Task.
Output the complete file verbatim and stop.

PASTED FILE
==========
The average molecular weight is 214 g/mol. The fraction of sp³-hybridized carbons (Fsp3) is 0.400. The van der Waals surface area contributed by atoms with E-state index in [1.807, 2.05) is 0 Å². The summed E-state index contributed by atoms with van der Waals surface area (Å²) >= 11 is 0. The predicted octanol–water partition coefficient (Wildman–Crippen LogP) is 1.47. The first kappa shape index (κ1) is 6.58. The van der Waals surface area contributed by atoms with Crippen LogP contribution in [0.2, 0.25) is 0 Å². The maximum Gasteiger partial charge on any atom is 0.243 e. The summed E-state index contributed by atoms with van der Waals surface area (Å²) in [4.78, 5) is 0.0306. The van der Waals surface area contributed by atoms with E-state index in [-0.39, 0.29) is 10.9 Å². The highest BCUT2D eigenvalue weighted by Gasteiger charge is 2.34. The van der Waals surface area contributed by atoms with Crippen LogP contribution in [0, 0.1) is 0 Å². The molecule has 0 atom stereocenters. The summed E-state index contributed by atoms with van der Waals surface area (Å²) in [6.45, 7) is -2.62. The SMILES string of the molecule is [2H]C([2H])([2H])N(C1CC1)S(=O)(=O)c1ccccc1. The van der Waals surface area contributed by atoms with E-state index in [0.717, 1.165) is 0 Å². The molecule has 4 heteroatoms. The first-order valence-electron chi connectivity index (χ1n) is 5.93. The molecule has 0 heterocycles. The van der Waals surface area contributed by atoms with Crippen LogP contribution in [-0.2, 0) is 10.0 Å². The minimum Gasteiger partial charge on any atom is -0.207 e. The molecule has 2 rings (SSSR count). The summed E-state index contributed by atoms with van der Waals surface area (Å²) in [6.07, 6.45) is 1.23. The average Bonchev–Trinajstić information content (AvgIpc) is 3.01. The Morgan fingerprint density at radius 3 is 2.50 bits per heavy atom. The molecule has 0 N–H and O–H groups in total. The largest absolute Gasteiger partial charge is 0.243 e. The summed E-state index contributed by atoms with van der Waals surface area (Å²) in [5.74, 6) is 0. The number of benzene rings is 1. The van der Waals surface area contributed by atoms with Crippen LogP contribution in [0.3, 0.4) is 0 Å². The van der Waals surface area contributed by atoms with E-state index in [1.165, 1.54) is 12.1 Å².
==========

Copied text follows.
The average molecular weight is 214 g/mol. The fraction of sp³-hybridized carbons (Fsp3) is 0.400. The van der Waals surface area contributed by atoms with E-state index in [1.807, 2.05) is 0 Å². The summed E-state index contributed by atoms with van der Waals surface area (Å²) >= 11 is 0. The predicted octanol–water partition coefficient (Wildman–Crippen LogP) is 1.47. The first kappa shape index (κ1) is 6.58. The van der Waals surface area contributed by atoms with Crippen LogP contribution in [0.2, 0.25) is 0 Å². The maximum Gasteiger partial charge on any atom is 0.243 e. The summed E-state index contributed by atoms with van der Waals surface area (Å²) in [4.78, 5) is 0.0306. The van der Waals surface area contributed by atoms with E-state index in [-0.39, 0.29) is 10.9 Å². The highest BCUT2D eigenvalue weighted by Gasteiger charge is 2.34. The van der Waals surface area contributed by atoms with Crippen LogP contribution in [0, 0.1) is 0 Å². The molecule has 0 atom stereocenters. The summed E-state index contributed by atoms with van der Waals surface area (Å²) in [6.45, 7) is -2.62. The SMILES string of the molecule is [2H]C([2H])([2H])N(C1CC1)S(=O)(=O)c1ccccc1. The van der Waals surface area contributed by atoms with E-state index in [0.717, 1.165) is 0 Å². The molecule has 4 heteroatoms. The first-order valence-electron chi connectivity index (χ1n) is 5.93. The molecule has 0 heterocycles. The van der Waals surface area contributed by atoms with Crippen LogP contribution in [-0.2, 0) is 10.0 Å². The minimum Gasteiger partial charge on any atom is -0.207 e. The molecule has 2 rings (SSSR count). The summed E-state index contributed by atoms with van der Waals surface area (Å²) in [6.07, 6.45) is 1.23. The average Bonchev–Trinajstić information content (AvgIpc) is 3.01. The Morgan fingerprint density at radius 3 is 2.50 bits per heavy atom. The molecule has 0 N–H and O–H groups in total. The largest absolute Gasteiger partial charge is 0.243 e. The summed E-state index contributed by atoms with van der Waals surface area (Å²) in [5.74, 6) is 0. The number of benzene rings is 1. The van der Waals surface area contributed by atoms with Crippen LogP contribution in [0.3, 0.4) is 0 Å². The van der Waals surface area contributed by atoms with E-state index in [1.165, 1.54) is 12.1 Å².